Infant Mortality

by Laura Ellis on January 7, 2010

Wednesday, January 6, 2010
Infant Mortality
In 2005, the last year for which detailed data is available, the U.S. ranked 30th in infant mortality, behind most European countries. Researchers say that’s due in large part to the high incidence of premature birth. Things in Kentucky aren’t much better; here in the Commonwealth, 1 in every 7 babies is born premature. The infant mortality rate here is 7 in 1,000 – a figure that has held steady for about the last 15 years, despite prevention efforts. And like many health problems, there is racial disparity in perinatal survival rates. This Wednesday we’ll learn more about the causes of infant mortality, how it’s measured, and why the U.S. ranks so poorly in spite of medical advances and campaigns to prevent premature birth.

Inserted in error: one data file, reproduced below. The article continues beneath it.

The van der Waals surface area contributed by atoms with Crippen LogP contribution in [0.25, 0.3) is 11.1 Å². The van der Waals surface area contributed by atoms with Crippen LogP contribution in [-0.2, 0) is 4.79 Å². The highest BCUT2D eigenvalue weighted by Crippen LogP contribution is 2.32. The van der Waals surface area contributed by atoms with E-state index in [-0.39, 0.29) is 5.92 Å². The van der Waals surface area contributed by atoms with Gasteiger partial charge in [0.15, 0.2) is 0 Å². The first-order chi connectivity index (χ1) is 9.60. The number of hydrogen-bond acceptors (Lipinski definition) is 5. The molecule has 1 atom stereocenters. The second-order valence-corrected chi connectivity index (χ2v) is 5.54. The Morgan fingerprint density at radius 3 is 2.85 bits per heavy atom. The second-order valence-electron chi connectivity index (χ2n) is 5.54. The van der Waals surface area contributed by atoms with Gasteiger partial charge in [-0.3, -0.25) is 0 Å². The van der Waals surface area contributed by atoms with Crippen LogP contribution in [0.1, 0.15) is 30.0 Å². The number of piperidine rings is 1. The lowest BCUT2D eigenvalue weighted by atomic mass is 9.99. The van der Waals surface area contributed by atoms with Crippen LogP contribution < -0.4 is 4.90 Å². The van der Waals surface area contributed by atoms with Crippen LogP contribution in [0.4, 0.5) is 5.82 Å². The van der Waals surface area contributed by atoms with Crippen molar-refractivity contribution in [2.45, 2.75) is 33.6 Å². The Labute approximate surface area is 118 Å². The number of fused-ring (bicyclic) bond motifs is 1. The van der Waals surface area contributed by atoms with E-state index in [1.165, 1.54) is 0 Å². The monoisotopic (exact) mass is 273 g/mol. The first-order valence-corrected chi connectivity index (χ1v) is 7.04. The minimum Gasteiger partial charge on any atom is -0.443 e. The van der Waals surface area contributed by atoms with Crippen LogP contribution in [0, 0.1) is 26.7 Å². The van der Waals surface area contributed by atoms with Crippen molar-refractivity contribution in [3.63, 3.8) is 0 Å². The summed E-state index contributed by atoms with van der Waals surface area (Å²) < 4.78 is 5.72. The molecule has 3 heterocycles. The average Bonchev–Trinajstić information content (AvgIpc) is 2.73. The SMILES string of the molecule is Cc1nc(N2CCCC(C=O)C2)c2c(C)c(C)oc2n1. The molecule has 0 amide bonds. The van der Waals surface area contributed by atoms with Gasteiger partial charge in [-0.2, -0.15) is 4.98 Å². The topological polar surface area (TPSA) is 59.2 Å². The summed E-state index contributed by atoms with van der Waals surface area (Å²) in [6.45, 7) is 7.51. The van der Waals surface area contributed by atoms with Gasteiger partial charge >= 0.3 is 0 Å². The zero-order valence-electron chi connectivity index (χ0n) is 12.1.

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Molly January 10, 2010 at 6:01 pm

Birth , like so many other natural things in our society, has become something we think is impossible for the average person to do. I thought this program gave an honest look at some of the medicalized attempts to take away the normalcy of birth and the negative effect they are having on the infant mortality rate locally and nationally.

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